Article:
It’s hard to turn on cable news or scroll through Twitter these days without catching the name “Giuliani.” Rudy Giuliani, President Donald Trump’s personal attorney, is a central character in the House’s impeachment inquiry. Meanwhile, Rudy’s third wife, Judith Giuliani, has commanded her own headlines as she’s aired details of the couple’s contentious, ongoing divorce proceedings. Scarcely mentioned, however, is Andrew Giuliani—the former New York mayor’s 31-year-old son—who works in the White House.Rudy Giuliani told me his son’s hire “wasn’t the usual ‘hire-my-kid’ situation.” “He’s known the president since he was a baby,” Rudy said. “Now, did he know him in the first place because he was the mayor’s son? Sure, but they also had a relationship independent of me.”The younger Giuliani has served in the Office of Public Liaison, beginning as an associate director, since March 2017, making him one of the longest-serving members of the Trump administration. According to White House personnel records from 2018, he earns a salary of $90,700. The public-liaison office deals with outreach to outside coalitions, and several of the current and former administration officials I spoke to for this story said Giuliani helps arrange sports teams’ visits to the White House. (Sergio Gor, who is deputy chief of staff for Senator Rand Paul and close to Giuliani, called him a “liaison to the sports community.”) But sports-team visits are more special-occasion than scheduling staple in the business of government, especially in this White House, where many title-winning teams decline invitations to visit or are simply not invited at all. (Trump has, however, given a large number of awards, such as the Medal of Freedom, to sports figures.) Steve Munisteri, who was principal director of the public-liaison office and Giuliani’s supervisor from February 2017 to February 2019, told me that Giuliani fills out his time by serving as the office’s representative at White House meetings about the opioid crisis. Others who have worked with Giuliani offered a different take on his White House tenure. “He doesn’t really try to be involved in anything,” one former senior White House official told me, speaking on the condition of anonymity in order to be candid. “He’s just having a nice time.”Yet for the differing opinions on the nature of Giuliani’s role, the officials I spoke to were certain that Giuliani had nabbed a White House post in the first place because of his father. A second former senior White House official plainly called it “a nepotism job.” But Munisteri said that anyone who frames it this way “has an ax to grind.” He added that Giuliani, a former professional golfer, was qualified on his own for this particular role, because “it’s the type of position where you need someone with an outgoing personality.” (Andrew Giuliani didn’t return a request for comment.)Calling Giuliani’s hire a pure nepotism play may be too strong a declaration, but one need look no further than Jared Kushner, the president’s son-in-law and self-appointed Middle East expert, to see how, in even the most senior ranks of this administration, the chasm between experience and responsibility can matter little with the right surname. And one can also look to Giuliani, perhaps, to see the benefits of that dynamic: a well-paying job with unparalleled access to the leader of the free world. But his father’s centrality to the Ukraine scandal could put it all in jeopardy.[Read: Rudy Giuliani: ‘You should be happy for your country that I uncovered this’]Before joining the White House, apart from his golf career, Giuliani volunteered on Trump’s 2016 campaign and worked as a sales intern at a boutique investment bank. What Giuliani may have lacked in government experience, however, he made up for in having Trump’s trust. According to two former White House officials who were close with Giuliani during their tenures, Trump has long been a father figure to his personal lawyer’s son. Giuliani, those officials said, credits Trump with helping him navigate the period after his father’s divorce from his mother, Donna, when he was a teenager, and particularly with helping him repair his relationship with Rudy. “He loves POTUS, big time” for that, one of the officials said, and Rudy told me his own affection for the president stems in large part from helping bring him and his son back together.[Read: Where did Rudy go?]From the beginning of Trump’s presidency, Andrew Giuliani, whom most officials I spoke with described as gregarious and kind, has been loyal to the president. It’s a quality that was especially rare in those early days of the Trump administration, when leaks flowed from the West Wing as if on tap. Having Trump’s trust meant that Giuliani, despite his low-level role, was given a West Wing pass, free to move in and out as he pleased. (Munisteri admitted it was “rare” that associate directors were given so-called blue badges.) And as the person with one of the better golf handicaps in Trump’s inner circle, Giuliani sometimes traveled with the president for the sole purpose of joining him for a round or two. Ultimately, Giuliani’s face time with Trump in that first year rivaled that of far more senior officials.All of which made then–Chief of Staff John Kelly “grumpy,” as a fourth former White House official described it. When Kelly took over for Reince Priebus as Trump’s chief of staff in July 2017, the source said, “he couldn’t wrap his head around” Andrew Giuliani and the president’s relationship, in large part because of Giuliani’s father. Kelly took issue with Rudy’s frequent television appearances, many of the officials told me, griping that the president’s lawyer would go on shows to talk about one problem, but leave the set having created several more. Andrew, in Kelly’s eyes, appeared little more than an unhelpful extension of his father. “Kelly hated him because he didn’t like that there was this random guy … who played golf with Trump and whose dad was a problem,” the second former official explained.Kelly revoked Andrew’s West Wing access, disrupting the staffer’s otherwise freewheeling setup. Giuliani “flipped out” about the downgrade, the third former official said. Four of the former officials said Giuliani’s father immediately spoke about it with Trump, who then ordered Kelly to restore Giuliani’s pass and promote him to special assistant to the president. “Kelly just wouldn’t,” the third former official said. “Trump would think it was done. Then it wasn’t … It was classic Kelly. Just ignore and assume Trump will forget.” Kelly, the source added, “said the staff reported to him, not Trump, so it was for him to decide.”As is well known, Kelly was intent on closing off the circle of those in direct contact with Trump, demanding that even Kushner and Trump’s daughter Ivanka alert him to their every interaction with the president in their capacities as advisers. Kelly, as I’ve reported, resented the couple’s meddling in high-profile issues, like immigration, in which they had no experience. But Giuliani posed a different sort of problem for the chief of staff, in that he wasn’t meddling, or improperly inserting himself in major decisions, or going rogue on his own projects—in Kelly’s view, he just seemed, well, there. To Munisteri, however, any White House official’s problem with Giuliani’s access is simply a product of envy. “It’s a jealousy thing,” he said. “He’s known the president since he was a kid. That’s just gonna bother some people.”With Kelly long gone, the professional life of Andrew Giuliani has been, in some ways, on the mend: Three of the former officials, as well as another person close to Andrew, told me that even in this radioactive moment for Rudy, Kelly’s successor, Mick Mulvaney, has restored his son’s West Wing access (it’s unclear whether he did so at Trump’s behest), has promoted him to special assistant to the president, and takes no issues with his golf outings with Trump. And yet one of the officials said that Giuliani, talkative like his dad, has seemed much quieter of late. It’s a change that anyone who spends time around Giuliani is bound to notice. (In 2009, when Giuliani was a contestant on the Golf Channel’s Big Break: Disney Golf, his fellow contestants often griped on camera about his chattiness. “Talking. That’s all he does,” said one. “I mean, he would talk to this door.”) “I think for the most part he’s trying to keep his head down and not make any waves,” the second former official said. “His dad is making that difficult right now.”The challenge now for Giuliani, as more and more administration officials come to think of Rudy as the source of their current woes, is whether keeping his head down will be enough to safeguard his position. “You’ve got to wonder what happens if Trump decides he needs to distance himself from Rudy,” said the first official. “What happens to Andrew after that?”Giuliani’s is a setup that one would think he has no interest in complicating—not when he’s finally gotten his blue badge back and he is, as the first official put it, having such a nice time. His father, for his part, doesn’t seem to be worried. “I can’t imagine anything happening,” he told me. “That would be ridiculous.”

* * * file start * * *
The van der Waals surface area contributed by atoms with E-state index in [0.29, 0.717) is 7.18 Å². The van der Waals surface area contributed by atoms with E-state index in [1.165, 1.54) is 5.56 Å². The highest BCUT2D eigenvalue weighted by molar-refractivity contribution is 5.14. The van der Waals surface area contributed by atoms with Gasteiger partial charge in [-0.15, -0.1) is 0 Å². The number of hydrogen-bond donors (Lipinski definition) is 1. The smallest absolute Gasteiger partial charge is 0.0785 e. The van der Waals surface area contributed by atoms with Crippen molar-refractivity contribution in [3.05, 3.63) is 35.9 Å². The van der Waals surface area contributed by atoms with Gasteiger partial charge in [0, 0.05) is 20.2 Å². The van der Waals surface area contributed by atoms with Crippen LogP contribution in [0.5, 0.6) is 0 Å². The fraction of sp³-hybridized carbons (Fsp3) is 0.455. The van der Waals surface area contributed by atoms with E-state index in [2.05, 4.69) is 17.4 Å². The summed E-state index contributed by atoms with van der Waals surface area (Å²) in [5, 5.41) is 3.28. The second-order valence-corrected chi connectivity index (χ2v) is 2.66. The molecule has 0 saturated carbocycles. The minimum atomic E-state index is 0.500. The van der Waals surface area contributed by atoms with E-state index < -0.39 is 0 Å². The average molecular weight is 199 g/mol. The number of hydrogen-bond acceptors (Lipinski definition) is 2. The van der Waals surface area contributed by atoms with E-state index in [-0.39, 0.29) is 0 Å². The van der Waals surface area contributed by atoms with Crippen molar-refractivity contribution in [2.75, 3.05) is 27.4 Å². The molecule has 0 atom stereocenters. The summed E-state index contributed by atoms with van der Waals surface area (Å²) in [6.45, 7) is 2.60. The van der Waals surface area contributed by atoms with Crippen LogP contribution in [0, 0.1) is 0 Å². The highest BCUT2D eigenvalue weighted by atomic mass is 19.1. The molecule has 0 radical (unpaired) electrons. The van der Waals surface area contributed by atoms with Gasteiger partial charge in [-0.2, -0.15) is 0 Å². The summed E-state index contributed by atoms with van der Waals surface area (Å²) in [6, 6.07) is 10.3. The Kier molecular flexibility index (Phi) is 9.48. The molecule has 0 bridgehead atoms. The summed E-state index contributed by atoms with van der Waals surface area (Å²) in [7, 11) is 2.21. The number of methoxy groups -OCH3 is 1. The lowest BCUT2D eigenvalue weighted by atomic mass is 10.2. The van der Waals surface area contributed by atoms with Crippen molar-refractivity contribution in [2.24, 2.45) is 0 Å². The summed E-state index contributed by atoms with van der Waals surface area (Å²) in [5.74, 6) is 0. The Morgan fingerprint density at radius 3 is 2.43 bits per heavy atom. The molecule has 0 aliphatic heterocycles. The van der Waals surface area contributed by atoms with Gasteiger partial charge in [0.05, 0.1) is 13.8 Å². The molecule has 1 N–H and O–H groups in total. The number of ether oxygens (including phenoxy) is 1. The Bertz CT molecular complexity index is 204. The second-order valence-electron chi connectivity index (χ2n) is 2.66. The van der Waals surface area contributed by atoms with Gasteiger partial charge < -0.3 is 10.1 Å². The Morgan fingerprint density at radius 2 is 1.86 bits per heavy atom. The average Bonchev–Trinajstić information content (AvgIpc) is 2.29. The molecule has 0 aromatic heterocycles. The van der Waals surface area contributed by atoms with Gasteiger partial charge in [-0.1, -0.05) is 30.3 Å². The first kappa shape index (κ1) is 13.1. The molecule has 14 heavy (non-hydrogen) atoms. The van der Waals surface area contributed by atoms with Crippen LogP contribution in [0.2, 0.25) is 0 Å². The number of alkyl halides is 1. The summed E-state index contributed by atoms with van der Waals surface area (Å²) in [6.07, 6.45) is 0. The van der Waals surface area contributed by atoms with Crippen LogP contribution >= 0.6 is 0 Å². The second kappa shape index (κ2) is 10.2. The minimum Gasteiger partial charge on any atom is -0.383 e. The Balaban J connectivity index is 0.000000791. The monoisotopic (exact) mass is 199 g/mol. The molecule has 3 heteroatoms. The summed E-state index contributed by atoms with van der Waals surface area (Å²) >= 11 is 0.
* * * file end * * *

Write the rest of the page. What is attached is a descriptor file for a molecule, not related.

World Edition - The Atlantic